Museum Day at Maison St Gabriel: crafty ladies make traditional ceintures fléchées. Photo: Patricia Maunder
History has been a lifelong interest of mine, so it didn’t take me long to discover Montreal’s annual free Museums Day when I moved here. While enjoying the 2016 edition the other day, I was reminded what a great gift to the city it is, and also thought about the many other free things on offer. From guided walks to park life, festivals to fireworks, there is so much to do and see in Montreal that doesn’t cost a bean, whether you’re a local or a visitor. Step this way to discover some of the best.
I’m happy to pay to see cultural artefacts, but May’s Museums Day is a great way to save money and also get motivated to check out places I haven’t yet made a beeline for. It couldn’t be easier as there are regular, free shuttle buses to all the venues, where there are often special things to experience on this already wonderful day. Continue reading →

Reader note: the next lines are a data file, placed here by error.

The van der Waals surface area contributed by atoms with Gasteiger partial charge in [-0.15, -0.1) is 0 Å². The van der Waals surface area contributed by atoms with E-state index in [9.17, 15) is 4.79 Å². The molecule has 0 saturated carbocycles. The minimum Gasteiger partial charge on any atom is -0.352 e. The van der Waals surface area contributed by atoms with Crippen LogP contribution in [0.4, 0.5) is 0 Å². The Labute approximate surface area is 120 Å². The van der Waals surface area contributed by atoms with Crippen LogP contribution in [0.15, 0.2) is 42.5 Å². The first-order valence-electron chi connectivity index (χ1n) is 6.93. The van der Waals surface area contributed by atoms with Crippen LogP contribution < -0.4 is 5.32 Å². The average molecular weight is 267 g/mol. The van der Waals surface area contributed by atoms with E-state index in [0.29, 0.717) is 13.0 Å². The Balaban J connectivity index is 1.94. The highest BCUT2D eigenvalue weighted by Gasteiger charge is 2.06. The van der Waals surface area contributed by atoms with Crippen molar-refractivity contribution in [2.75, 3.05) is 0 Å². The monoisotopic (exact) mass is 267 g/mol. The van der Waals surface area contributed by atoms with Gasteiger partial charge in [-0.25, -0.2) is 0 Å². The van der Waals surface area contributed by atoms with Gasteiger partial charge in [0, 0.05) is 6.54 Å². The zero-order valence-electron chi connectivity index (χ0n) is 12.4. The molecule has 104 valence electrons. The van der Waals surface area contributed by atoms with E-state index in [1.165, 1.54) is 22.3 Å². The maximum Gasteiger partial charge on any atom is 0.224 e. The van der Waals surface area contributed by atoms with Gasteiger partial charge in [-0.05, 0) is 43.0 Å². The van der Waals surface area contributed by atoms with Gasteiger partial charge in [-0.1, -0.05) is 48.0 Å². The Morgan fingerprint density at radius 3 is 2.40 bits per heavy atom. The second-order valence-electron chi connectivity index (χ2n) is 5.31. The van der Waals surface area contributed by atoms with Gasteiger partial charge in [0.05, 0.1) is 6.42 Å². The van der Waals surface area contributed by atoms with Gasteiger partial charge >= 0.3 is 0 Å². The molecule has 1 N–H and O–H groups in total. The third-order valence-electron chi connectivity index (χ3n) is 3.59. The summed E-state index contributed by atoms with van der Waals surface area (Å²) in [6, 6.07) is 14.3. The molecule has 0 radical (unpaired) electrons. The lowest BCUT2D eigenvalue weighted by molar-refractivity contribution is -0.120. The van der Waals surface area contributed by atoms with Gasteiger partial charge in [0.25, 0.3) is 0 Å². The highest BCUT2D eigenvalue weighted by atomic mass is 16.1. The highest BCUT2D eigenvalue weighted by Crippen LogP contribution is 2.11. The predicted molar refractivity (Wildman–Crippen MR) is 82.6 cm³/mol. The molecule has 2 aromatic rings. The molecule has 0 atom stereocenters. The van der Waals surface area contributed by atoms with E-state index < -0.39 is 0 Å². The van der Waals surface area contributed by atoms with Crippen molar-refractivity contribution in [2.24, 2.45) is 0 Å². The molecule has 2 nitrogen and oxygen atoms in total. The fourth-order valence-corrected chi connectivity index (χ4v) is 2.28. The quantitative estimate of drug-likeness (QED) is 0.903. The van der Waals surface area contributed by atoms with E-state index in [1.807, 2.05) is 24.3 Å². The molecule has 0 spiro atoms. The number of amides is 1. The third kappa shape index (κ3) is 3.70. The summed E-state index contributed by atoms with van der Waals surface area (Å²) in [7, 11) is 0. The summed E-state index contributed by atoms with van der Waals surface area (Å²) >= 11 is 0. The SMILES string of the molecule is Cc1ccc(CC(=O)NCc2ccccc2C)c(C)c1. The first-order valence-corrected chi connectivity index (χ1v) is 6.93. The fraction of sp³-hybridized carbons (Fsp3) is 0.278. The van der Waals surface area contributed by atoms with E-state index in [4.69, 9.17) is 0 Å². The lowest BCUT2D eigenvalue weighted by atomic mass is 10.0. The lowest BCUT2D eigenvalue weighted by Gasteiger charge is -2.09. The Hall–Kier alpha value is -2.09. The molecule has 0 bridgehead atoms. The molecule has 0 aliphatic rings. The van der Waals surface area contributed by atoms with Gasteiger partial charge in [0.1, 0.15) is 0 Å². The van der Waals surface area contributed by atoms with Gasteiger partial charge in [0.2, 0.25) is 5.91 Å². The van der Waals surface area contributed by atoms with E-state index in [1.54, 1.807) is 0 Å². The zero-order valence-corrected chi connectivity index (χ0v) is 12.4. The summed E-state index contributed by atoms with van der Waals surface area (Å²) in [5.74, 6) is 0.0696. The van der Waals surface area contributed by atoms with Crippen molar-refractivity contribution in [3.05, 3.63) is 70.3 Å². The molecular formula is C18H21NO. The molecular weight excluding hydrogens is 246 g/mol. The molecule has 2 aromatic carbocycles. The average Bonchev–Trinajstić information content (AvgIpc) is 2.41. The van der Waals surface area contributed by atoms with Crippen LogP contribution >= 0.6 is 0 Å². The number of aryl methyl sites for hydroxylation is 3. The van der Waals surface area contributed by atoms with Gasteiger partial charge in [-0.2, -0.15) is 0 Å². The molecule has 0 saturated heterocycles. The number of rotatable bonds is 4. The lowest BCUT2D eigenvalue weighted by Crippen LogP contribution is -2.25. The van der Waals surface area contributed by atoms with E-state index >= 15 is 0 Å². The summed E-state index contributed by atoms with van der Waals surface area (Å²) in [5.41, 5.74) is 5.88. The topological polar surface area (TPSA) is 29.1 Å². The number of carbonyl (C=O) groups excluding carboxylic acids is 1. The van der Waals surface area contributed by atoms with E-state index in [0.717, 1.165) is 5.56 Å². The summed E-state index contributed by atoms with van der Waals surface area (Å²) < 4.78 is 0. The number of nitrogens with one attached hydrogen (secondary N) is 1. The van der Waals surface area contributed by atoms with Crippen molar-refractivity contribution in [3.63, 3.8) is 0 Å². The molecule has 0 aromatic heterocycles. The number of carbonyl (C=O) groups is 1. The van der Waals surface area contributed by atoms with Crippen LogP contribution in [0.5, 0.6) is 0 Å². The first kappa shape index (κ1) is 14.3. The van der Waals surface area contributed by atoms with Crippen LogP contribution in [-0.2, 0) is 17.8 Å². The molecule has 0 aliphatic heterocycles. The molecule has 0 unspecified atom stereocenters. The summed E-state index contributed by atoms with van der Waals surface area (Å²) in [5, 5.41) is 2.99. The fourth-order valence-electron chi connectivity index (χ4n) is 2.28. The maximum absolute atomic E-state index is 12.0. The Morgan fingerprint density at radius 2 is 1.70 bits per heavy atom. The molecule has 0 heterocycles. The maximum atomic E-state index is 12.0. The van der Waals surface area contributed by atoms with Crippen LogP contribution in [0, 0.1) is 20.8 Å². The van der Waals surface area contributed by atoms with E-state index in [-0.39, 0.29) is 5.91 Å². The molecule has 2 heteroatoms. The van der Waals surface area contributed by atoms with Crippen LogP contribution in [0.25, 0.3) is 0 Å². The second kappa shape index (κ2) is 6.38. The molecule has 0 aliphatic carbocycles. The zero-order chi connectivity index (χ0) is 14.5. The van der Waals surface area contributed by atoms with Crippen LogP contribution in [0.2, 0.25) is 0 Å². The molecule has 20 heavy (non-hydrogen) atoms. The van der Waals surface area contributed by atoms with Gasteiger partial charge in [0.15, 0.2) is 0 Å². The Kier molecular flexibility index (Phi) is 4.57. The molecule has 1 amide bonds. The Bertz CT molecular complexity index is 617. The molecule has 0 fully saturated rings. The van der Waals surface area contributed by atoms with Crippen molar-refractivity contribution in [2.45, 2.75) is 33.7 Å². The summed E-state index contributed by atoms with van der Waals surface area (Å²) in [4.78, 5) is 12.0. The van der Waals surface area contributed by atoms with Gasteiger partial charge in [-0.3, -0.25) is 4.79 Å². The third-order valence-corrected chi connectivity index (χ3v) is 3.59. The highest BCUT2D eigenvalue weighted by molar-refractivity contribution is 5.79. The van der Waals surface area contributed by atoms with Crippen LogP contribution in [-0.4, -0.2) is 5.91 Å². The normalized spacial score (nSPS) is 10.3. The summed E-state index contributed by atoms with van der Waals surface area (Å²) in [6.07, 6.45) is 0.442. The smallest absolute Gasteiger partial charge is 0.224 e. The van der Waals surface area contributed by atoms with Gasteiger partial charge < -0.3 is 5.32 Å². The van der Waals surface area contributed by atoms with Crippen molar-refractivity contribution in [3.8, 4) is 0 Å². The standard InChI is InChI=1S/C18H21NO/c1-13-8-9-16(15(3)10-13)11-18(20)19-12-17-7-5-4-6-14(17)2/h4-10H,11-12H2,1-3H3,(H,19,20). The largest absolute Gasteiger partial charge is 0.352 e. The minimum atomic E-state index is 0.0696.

One of Old Montreal’s treasures, Notre Dame basilica on Place d’Armes. Photo: Patricia Maunder
Last Sunday was the annual Montreal Museum Day, when 30+ museums around the city offer free entry. I took the opportunity to visit three institutions in Old Montreal, or Vieux Montréal, which is a bit like a big, living museum itself. One of North America’s oldest continuously inhabited places, it was settled by French fur traders in 1611.There’s not much left from the next 150 years under French rule, but the British, who took over in 1760, let the locals keep doing their Gallic thing to some extent. So, despite the tribute to British hero Admiral Nelson (like the one in Trafalgar Square, but smaller), the historic heart of Montreal is a bit like a French town.